By Philip Matthews, portfolio manager, TB Wise Multi-Asset Income
Having surprised markets in November by not raising rates, the Bank of England has further surprised markets at its December meeting by now choosing to increase them by 0.15% to 0.25%. Market expectations of a rate rise had fallen to about 20% prior to today’s decision given the near-term uncertainty over the impact that the Omicron variant might have on economic growth.
While the Bank of England risks being labelled an unreliable boyfriend as a consequence of its poor communication around this rate rise, there is little surprise that interest rates were set to rise from the emergency levels imposed immediately post the onset of Covid.
The surprise therefore is more around its timing rather than the fact interest rates have been increased. With UK GDP forecast to increase by nearly 5% in real terms next year, inflation expected to touch 6% and unemployment at just over 4% pressures have been building for ultra-loose monetary policy to be tightened.
This is not just a UK phenomenon, with the US Federal Reserve also dramatically shifting their projections for the direction of interest rates overnight. It now forecasts three interest rate rises next year and a doubling of the pace of tapering its bond purchase programme (quantitative easing).
Both bond and equity markets appear to have taken the news in their stride, apparently fearing a decision not to grapple the inflation nettle might cause more long- term harm to the economy than focussing on the short-term uncertainty around Omicron.
While each successive wave of the virus has had a more limited negative impact on economic growth, inflationary forces are proving more persistent than initially expected and action was needed to stop inflation expectations feeding through to higher wages as well as to curb speculative behaviour in markets.
The subdued reaction in longer dated US and UK government bonds, which have barely moved on the news and sit below the levels seen in 2019 pre-Covid, suggests markets remain pretty sceptical over the ability of central bankers to tighten monetary policy significantly without it having a negative impact on the longer-term prospects for economic growth.
It is encouraging though to see central bankers make an initial step in tightening up financial conditions that risked encouraging over-exuberant behaviour. In addition to today’s rate rise it is also noteworthy that banks will be forced to hold more regulatory capital over the next couple of years (the counter-cyclical buffer) again reversing the action taken on the back of last year’s crisis.
Even though all UK banks passed an extremely penal financial stress-test earlier in the week, we welcome this decision to further increase financial stability in the banking system.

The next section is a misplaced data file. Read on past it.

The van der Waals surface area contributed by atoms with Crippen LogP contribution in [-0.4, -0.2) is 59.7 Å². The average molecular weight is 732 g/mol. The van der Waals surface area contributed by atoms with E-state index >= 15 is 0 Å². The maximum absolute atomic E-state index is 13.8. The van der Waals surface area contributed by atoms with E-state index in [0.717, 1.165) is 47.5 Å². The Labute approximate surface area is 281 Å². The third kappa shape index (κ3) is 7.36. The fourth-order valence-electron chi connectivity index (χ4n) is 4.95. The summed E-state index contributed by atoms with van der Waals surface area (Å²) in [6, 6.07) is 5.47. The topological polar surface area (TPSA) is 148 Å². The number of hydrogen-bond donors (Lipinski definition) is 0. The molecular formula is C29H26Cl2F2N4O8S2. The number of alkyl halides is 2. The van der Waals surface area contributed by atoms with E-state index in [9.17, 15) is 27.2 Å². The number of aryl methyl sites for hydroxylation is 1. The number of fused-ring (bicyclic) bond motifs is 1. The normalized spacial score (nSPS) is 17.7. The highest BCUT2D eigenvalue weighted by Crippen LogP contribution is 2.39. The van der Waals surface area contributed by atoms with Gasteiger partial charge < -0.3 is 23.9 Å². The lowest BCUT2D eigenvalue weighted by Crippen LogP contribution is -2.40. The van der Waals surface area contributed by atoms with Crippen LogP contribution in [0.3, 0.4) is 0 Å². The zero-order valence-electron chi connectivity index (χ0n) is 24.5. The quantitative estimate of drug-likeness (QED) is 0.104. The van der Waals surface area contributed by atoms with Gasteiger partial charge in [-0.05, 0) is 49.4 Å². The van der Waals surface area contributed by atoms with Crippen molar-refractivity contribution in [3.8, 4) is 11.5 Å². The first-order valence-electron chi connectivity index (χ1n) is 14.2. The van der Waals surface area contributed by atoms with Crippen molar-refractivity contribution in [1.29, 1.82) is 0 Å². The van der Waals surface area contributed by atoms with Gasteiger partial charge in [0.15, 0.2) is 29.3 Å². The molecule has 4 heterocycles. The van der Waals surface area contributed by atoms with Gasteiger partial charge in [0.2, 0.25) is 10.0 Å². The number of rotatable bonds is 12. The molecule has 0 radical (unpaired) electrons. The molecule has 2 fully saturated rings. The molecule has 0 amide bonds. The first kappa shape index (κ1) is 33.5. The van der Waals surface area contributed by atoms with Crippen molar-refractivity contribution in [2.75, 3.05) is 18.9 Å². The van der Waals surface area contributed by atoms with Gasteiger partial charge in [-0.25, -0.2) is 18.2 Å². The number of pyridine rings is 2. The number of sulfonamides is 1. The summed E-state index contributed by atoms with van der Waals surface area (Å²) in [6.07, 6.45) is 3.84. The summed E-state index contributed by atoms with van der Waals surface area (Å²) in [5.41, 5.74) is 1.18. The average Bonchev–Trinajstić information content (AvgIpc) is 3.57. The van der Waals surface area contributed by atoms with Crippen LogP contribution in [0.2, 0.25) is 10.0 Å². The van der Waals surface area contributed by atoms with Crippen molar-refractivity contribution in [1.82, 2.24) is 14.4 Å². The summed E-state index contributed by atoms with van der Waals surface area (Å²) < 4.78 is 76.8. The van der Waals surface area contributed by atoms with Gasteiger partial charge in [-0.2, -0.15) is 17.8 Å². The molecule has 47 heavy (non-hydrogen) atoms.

How to profit
We believe our portfolios are well positioned to perform against a backdrop of higher inflation and rising rates. We have a high allocation to equities, particularly to financials which are direct beneficiaries of rising rates.
Our commodity holdings, such as Blackrock World Mining, have benefited from rising commodity prices as well as continued capital discipline in the sector. Our infrastructure holdings, such as Ecofin Utilities and Infrastructure benefit from the structural transition of energy generation and have repositioned their traditional regulatory utility holdings towards countries whose regulatory frameworks incorporate inflation, such as the UK and Italy.
Our fixed income allocations are relatively low given the low yields on offer and the risk of higher persistent inflation. However, we do hold the Twenty Four Income Fund where the underlying asset backed security holdings are floating rate in nature and thus see their coupons move in tandem with rising rates. Our other fixed income holdings, such as GCP Infrastructure and Starwood European Real Estate also have an element of floating rate exposure.
Finally, our property holdings should be able to mitigate higher inflation. In certain cases, such as Impact Healthcare REIT, rents are directly linked to CPI, while in others we believe inflationary pressures on land and build costs are pushing rents higher, such as with Urban Logistics. Finally, we believe there is scope for rents to recover in a number of other property holdings as vacant space is relet or balance-sheets capacity is deployed in acquiring assets. This should allow the high income levels to grow faster than inflation over the medium term.
We recognise, however, we do not want to build a portfolio purely predicated on the basis economic growth remains strong and inflation proves more persistent than expected. Covid remains a real economic threat and deflationary forces in existence pre-Covid, such as demographics, high levels of debt and technology, have not gone away. We will retain a balance within the portfolios favouring those areas where we believe low valuations provide an element of cushion in the event expectations disappoint.